Rwanda’s economy is strongly dependent on agriculture. The Government of Rwanda (GoR) sees agriculture as one of the main drivers of sustained GDP growth and accelerated reduction of poverty to less than 30% of the population. The National Vision 2020 states that agricultural productivity needs to increase by 8.5% to realize the annual GDP growth target of 11.5%. The GoR recognizes that for this to happen, the country’s land area under irrigation need to increase. Given that most of Rwanda’s farmers are smallholders, and smallholder agriculture contributes up to 25% of the GDP, a focus on developing smallholder irrigation is essential.
The GoR’s Small-Scale Irrigation Technology (SSIT) program aims to support smallholder farmers to overcome financial and knowledge-related constraints that are associated with small-scale irrigation development. The program was launched in 2015 with the goal of developing 25,000 ha of irrigated land by 2024. The main component of the SSIT program is the provision of a partial subsidy for farmers to acquire irrigation kits (pumps and water distribution technologies). The idea is that subsidized access to affordable irrigation technologies will alleviate the impacts of climate change-induced droughts and increase the agricultural productivity of smallholder farmers in Rwanda.
The Rwanda Agriculture and Animal Resources Development Board (RAB) with the support of 2030 Water Resources Group (2030WRG, hosted by the World Bank Group), commissioned Resilience BV to conduct an assessment of the SSIT subsidy program to identify lessons learned and support a potential scale-up.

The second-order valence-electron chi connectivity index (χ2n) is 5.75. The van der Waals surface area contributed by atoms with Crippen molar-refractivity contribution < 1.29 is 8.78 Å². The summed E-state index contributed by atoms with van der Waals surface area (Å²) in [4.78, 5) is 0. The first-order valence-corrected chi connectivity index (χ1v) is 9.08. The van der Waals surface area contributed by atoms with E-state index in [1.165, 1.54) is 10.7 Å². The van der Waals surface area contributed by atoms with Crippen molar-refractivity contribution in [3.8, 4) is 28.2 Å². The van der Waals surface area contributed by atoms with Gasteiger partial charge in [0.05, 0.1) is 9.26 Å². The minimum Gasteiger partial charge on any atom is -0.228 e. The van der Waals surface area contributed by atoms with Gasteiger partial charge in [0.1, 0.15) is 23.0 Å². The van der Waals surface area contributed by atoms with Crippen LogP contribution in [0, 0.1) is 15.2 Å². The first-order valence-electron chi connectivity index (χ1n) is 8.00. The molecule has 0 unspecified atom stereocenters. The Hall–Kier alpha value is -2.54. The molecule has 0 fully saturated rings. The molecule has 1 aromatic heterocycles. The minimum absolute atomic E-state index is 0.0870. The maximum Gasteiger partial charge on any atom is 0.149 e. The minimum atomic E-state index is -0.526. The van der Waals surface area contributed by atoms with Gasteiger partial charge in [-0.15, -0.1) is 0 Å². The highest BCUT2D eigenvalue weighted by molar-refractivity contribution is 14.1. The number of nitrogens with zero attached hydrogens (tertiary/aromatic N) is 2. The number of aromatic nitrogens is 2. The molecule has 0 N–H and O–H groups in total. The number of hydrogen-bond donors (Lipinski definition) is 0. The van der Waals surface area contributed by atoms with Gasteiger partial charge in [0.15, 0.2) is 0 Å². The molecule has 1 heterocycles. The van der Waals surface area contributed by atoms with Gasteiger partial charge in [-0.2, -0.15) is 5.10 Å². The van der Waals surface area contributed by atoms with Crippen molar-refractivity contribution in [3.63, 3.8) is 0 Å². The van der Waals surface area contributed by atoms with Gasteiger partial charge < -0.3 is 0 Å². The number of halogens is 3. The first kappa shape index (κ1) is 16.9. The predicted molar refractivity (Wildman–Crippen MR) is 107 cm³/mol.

Together with its local subsidiary Resiliencia Rwanda Ltd. and a team of local consultants and experts, Resilience BV conducted the assessment which involved a literature review and interviews with different stakeholders such as government officials, financial institutions and the services providers of irrigation equipment. Based on a list of more than 4,000 farmer beneficiaries, the team conducted surveys and interviews in the field and over the phone, with over 400 farmers, to be able to come up with clear recommendations and suggestions to facilitate the scale-up of farmer-led irrigation development in Rwanda.
The assessment proved the success of the program, with high average satisfaction level of the sample group (375 farmers) which was 3.99 on a 1-5 scale (5 being high). Factors that contributed to the success of the program are awareness creation (through district/sector agronomists, community meetings and radio broadcasts) and water availability for irrigation throughout the country. The main constraints were found to be land tenure security and water permit requirements; access to finance and the cost of equipment; getting the right technology and knowledge regarding irrigation agronomy and practices; the application process; and transparency (i.e., monitoring and evaluation (M&E) of the program). To overcome these constraints, several recommendations were proposed to be implemented in the next phase of the SSIT program.